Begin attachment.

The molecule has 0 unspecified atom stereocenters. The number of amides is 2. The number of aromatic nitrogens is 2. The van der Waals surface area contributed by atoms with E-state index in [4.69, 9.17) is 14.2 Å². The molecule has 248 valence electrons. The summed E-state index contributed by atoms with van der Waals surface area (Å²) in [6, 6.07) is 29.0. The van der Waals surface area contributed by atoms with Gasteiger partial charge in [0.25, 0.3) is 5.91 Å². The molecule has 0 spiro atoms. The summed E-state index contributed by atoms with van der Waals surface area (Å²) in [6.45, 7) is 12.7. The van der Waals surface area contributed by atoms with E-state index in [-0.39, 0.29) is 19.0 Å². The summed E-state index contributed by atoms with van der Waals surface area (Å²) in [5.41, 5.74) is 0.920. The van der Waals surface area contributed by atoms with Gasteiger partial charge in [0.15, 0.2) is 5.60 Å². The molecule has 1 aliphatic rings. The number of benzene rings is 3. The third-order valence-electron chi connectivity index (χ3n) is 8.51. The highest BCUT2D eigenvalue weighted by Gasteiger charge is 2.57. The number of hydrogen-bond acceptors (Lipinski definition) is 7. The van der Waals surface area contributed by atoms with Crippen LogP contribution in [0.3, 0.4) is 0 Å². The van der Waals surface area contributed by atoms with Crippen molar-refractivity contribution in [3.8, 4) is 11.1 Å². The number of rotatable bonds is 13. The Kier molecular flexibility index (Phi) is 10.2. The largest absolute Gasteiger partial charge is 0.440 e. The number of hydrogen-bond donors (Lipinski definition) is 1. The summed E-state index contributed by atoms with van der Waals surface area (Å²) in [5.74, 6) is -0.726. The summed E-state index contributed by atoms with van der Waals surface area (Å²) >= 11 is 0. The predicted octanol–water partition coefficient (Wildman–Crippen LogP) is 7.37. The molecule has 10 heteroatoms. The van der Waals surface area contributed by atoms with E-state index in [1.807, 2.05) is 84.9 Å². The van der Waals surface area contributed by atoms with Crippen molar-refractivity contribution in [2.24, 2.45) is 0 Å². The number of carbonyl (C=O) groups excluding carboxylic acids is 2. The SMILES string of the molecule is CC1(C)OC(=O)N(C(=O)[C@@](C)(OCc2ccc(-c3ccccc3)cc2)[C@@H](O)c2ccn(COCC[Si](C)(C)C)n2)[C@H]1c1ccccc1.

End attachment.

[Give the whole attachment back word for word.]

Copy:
The molecule has 0 unspecified atom stereocenters. The number of amides is 2. The number of aromatic nitrogens is 2. The van der Waals surface area contributed by atoms with E-state index in [4.69, 9.17) is 14.2 Å². The molecule has 248 valence electrons. The summed E-state index contributed by atoms with van der Waals surface area (Å²) in [6, 6.07) is 29.0. The van der Waals surface area contributed by atoms with Gasteiger partial charge in [0.25, 0.3) is 5.91 Å². The molecule has 0 spiro atoms. The summed E-state index contributed by atoms with van der Waals surface area (Å²) in [6.45, 7) is 12.7. The van der Waals surface area contributed by atoms with E-state index in [-0.39, 0.29) is 19.0 Å². The summed E-state index contributed by atoms with van der Waals surface area (Å²) in [5.41, 5.74) is 0.920. The van der Waals surface area contributed by atoms with Gasteiger partial charge in [0.15, 0.2) is 5.60 Å². The molecule has 1 aliphatic rings. The number of benzene rings is 3. The third-order valence-electron chi connectivity index (χ3n) is 8.51. The highest BCUT2D eigenvalue weighted by Gasteiger charge is 2.57. The number of hydrogen-bond acceptors (Lipinski definition) is 7. The van der Waals surface area contributed by atoms with Crippen LogP contribution in [0.3, 0.4) is 0 Å². The van der Waals surface area contributed by atoms with Crippen molar-refractivity contribution in [3.8, 4) is 11.1 Å². The number of rotatable bonds is 13. The Kier molecular flexibility index (Phi) is 10.2. The largest absolute Gasteiger partial charge is 0.440 e. The number of hydrogen-bond donors (Lipinski definition) is 1. The summed E-state index contributed by atoms with van der Waals surface area (Å²) in [5.74, 6) is -0.726. The summed E-state index contributed by atoms with van der Waals surface area (Å²) >= 11 is 0. The predicted octanol–water partition coefficient (Wildman–Crippen LogP) is 7.37. The molecule has 10 heteroatoms. The van der Waals surface area contributed by atoms with E-state index in [1.807, 2.05) is 84.9 Å². The van der Waals surface area contributed by atoms with Crippen molar-refractivity contribution in [2.24, 2.45) is 0 Å². The number of carbonyl (C=O) groups excluding carboxylic acids is 2. The SMILES string of the molecule is CC1(C)OC(=O)N(C(=O)[C@@](C)(OCc2ccc(-c3ccccc3)cc2)[C@@H](O)c2ccn(COCC[Si](C)(C)C)n2)[C@H]1c1ccccc1.